Enterprise Linux Log

Jun 25 2007   11:55AM GMT

Now that’s tiny — Linux computer on a USB thumb drive



Posted by: ITKE
Tags:
Hardware issues
Linux basics

Linux USB thumb driveLinux has been known to run on some pretty scaled down hardware over the years, and today’s quirky news item is no exception. Calao, a start-up located in the French Alps near Grenoble is readying a tiny ARM-based Linux single-board computer (SBC) in a USB key form-factor. That Star Trek-type schematic over there on the right is what this puppy will look like when it “launches soon.”

It is based on an Atmel AT91SAM9260 processor, an SoC (system-on-chip) powered by an ARM926EJ-S core clocked at 190MHz. The tiny USB key SBC has 64MB of SDRAM and 256MB of NAND flash. I/O includes a USB 2.0 device port (obviously), a 10/100 Ethernet port, and a pair of USB 2.0 host ports. The device also has a 50-pin expansion interface, although the company has not published the pinout, nor announced any specific daughterboards. Calao says the USB-9260 can be debugged over USB via JTAG and DBGU (“debug unit”). Alternatively an SBC35-A9260 development board (shown below) appears to exist, and to offer a wide variety of I/O, expansion, and debugging interfaces.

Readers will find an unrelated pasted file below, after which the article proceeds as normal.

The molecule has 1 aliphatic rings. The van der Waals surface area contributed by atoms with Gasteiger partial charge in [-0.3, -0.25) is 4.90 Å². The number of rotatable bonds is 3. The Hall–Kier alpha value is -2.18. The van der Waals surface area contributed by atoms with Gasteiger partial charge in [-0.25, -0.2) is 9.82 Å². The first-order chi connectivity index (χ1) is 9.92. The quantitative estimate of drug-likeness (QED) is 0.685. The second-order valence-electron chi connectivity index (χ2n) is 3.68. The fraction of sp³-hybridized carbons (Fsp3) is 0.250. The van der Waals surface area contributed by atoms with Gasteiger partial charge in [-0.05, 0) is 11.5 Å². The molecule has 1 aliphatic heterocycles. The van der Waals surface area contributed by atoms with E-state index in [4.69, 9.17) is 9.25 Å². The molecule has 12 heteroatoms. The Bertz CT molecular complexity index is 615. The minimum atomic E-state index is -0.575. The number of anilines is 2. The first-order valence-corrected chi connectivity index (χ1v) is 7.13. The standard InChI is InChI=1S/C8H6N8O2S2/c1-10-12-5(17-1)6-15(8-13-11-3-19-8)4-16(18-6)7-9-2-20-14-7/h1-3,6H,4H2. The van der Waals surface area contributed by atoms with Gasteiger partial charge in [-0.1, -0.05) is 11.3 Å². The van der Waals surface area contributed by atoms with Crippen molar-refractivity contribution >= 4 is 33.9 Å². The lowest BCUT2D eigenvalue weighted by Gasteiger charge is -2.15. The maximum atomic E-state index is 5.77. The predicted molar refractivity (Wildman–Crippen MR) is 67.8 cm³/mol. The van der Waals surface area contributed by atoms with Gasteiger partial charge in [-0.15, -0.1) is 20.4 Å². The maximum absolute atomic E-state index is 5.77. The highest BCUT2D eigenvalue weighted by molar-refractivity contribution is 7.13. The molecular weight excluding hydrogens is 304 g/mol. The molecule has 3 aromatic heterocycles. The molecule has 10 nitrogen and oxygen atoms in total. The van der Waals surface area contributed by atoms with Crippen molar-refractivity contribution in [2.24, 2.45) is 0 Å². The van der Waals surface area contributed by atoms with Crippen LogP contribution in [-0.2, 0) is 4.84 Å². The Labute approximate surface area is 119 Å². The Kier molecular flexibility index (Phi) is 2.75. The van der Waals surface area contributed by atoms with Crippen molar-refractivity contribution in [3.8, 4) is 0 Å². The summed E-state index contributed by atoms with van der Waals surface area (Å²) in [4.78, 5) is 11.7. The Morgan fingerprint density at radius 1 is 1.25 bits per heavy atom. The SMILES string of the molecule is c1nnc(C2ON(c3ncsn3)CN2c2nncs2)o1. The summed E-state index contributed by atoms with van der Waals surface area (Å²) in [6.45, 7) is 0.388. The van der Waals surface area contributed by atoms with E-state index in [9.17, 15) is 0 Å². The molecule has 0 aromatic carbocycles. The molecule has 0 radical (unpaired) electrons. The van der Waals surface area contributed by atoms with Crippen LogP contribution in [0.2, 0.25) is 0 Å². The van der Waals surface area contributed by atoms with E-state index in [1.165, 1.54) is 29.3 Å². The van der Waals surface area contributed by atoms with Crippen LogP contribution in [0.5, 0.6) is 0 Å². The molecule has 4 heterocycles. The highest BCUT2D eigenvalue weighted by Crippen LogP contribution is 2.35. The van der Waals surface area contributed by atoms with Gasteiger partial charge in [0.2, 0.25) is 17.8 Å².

Now, what to use this little ditty for? Secret agent stuff? Hiding documents from the public? I dunno. I’ll call up Dick Cheney, see what he’s got cooking for this cute little USB key computer. For now though, here’s what Calao is targeting: “advanced applications such as GPS application processors.”

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